Robert L Spitzer

Image: Truth Wins Out

In 2001, psychiatrist Robert L Spitzer claimed highly motivated gays could successfully change their sexual orientation. In 2003, a peer-reviewed scientific journal published his study — without peer-reviewing it. And in 2012, after over a decade of ex-gay groups such as NARTH, PFOX and Exodus International citing his research to prove their message that “change is possible,” Spitzer publicly apologized and announced he wanted to retract the paper.

Now the New York Times has profiled the story on its front page with the headline “Psychiatry Giant Sorry for Backing Gay ‘Cure'”:

The study — presented at a psychiatry meeting in 2001, before publication — immediately created a sensation, and ex-gay groups seized on it as solid evidence for their case. This was Dr. Spitzer, after all, the man who single-handedly removed homosexuality from the manual of mental disorders. No one could accuse him of bias.

But gay leaders accused him of betrayal, and they had their reasons.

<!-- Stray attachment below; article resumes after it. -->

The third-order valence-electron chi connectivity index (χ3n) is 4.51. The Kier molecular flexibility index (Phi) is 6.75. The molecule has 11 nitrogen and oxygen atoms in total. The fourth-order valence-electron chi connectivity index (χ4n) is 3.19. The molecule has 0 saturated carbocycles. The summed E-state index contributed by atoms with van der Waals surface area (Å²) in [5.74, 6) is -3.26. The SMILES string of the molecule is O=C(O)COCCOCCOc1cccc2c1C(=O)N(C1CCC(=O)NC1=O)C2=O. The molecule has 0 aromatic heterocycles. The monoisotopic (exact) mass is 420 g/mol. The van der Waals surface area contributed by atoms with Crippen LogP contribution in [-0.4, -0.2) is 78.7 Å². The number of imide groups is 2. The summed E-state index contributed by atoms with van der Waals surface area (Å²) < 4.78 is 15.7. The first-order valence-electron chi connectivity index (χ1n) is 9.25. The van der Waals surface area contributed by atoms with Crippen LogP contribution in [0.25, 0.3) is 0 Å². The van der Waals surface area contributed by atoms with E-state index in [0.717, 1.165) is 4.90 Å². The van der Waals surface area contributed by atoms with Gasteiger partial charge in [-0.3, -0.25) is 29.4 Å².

The study had serious problems. It was based on what people remembered feeling years before — an often fuzzy record. It included some ex-gay advocates, who were politically active. And it did not test any particular therapy; only half of the participants engaged with a therapist at all, while the others worked with pastoral counselors, or in independent Bible study.

By almost any measure, in short, the study failed the test of scientific rigor that Dr. Spitzer himself was so instrumental in enforcing for so many years.

“As I read these commentaries, I knew this was a problem, a big problem, and one I couldn’t answer,” Dr. Spitzer said. “How do you know someone has really changed?” … It took 11 years for him to admit it publicly.

Spitzer has written to Kenneth J Zucker, the Toronto psychiatrist who published the study in Archives of Sexual Behavior. In a draft of that letter obtained by Truth Wins Out last month, Spitzer wrote:

I believe I owe the gay community an apology for my study making unproven claims of the efficacy of reparative therapy. I also apologize to any gay person who wasted time and energy undergoing some form of reparative therapy because they believed that I had proven that reparative therapy works with some “highly motivated” individuals.

Update: An earlier version of this article gave the name of the journal that published the Spitzer study as the Journal of Sexual Behavior — it is the Archives of Sexual Behavior.

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